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Corporate Law: Of Section Symbols And Pilcrows

It wasn’t so very long ago that the lawyer who typed his or her own documents was a rara avis indeed.  Nowadays, there are few attorneys who don’t.  Therefore, I think most lawyers today share the annoyance of inserting the glyph denoting a section – §.  In some applications (such as WordPress on which I type this blog), this means using the mouse to locate the symbol on the toolbar.  This hassle is shared with other typographic symbols, such as the pilcrow – ¶.

The section sign is formed by combining the letter “S”.  Why a double “S”?  It may be that the symbol derives from, what else, two Latin words, signum sectionis, meaning sign of the section. The double “S” appearing on a notary’s form of acknowledgement is not the same.  The notary’s double “S” is shorthand for the Latin exploratory particle, scilicet, meaning “namely” or “that is to say”.  Scilicet is itself a contraction of scire and licet, meaning it is permitted to know.

The paragraph glyph, or pilcrow, is also of Latin origin.  It is derived from the use of the letter “C” to denote the beginning of a new topic.  The “C” was shorthand for the Latin word, capitulum, meaning a small head.  Capitulum is the diminutive form of caput, meaning head. At some point, a vertical a line was added to the “C”.  Eventually, rubricators embellished the glyph into its modern form.  The word “pilcrow” is derived from two Greek words – παρά, meaning beside, and γράφειν, meaning to write.  The word “pilcrow” is rare, but does occasionally find its way into court rulings.  See, e.g., Official Comm. of Unsecured Creditors of Country Stone Holdings, Inc. v. First Midwest Bank, 2016 U.S. Dist. LEXIS 41720 (C.D. Ill. Mar. 30, 2016) (“When citing to the motion to withdraw the reference, citations are made using the pilcrow (“¶”) without further attribution.”).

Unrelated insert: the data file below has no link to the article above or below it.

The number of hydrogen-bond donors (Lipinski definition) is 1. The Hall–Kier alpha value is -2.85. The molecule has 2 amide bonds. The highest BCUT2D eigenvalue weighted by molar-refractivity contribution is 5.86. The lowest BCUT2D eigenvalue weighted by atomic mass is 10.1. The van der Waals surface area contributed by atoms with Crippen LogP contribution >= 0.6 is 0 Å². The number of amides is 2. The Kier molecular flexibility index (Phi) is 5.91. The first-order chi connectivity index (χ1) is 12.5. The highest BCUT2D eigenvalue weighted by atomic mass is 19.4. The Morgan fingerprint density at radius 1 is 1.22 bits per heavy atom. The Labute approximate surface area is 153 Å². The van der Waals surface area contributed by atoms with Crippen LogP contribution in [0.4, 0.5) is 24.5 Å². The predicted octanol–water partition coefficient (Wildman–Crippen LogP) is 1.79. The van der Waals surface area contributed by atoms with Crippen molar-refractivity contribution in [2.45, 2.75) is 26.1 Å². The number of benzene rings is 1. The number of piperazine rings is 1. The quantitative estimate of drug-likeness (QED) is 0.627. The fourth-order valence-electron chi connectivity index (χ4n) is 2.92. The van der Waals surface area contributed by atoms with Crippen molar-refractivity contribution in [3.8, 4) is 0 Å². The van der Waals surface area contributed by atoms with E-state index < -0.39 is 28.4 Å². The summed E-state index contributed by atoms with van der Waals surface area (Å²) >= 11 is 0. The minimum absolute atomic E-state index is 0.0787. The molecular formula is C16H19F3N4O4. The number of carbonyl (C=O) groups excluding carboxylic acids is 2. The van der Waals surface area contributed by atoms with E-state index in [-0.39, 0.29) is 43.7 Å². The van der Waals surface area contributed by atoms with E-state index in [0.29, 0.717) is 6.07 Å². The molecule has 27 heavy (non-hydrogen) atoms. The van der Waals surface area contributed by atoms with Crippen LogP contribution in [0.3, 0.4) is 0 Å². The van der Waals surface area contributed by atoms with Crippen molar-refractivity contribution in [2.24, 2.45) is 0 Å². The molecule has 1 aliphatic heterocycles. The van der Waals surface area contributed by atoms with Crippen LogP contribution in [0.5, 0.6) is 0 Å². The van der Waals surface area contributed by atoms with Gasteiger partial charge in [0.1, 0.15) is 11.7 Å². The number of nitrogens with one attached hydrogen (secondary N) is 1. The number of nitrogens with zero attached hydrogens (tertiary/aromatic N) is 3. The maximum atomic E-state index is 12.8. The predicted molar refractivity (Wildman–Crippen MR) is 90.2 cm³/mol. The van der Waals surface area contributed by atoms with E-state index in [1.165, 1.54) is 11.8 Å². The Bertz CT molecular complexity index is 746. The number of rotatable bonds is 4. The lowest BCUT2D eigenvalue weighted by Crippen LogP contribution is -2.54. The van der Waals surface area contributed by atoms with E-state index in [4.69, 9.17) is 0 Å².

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About this Author

Keith Paul Bishop, Corporate Transactions Lawyer, finance securities attorney, Allen Matkins Law Firm
Partner

Keith Paul Bishop is a partner in Allen Matkins' Corporate and Securities practice group, and works out of the Orange County office. He represents clients in a wide range of corporate transactions, including public and private securities offerings of debt and equity, mergers and acquisitions, proxy contests and tender offers, corporate governance matters and federal and state securities laws (including the Sarbanes-Oxley Act of 2002 and the Dodd-Frank Act), investment adviser, financial services regulation, and California administrative law. He regularly advises clients...

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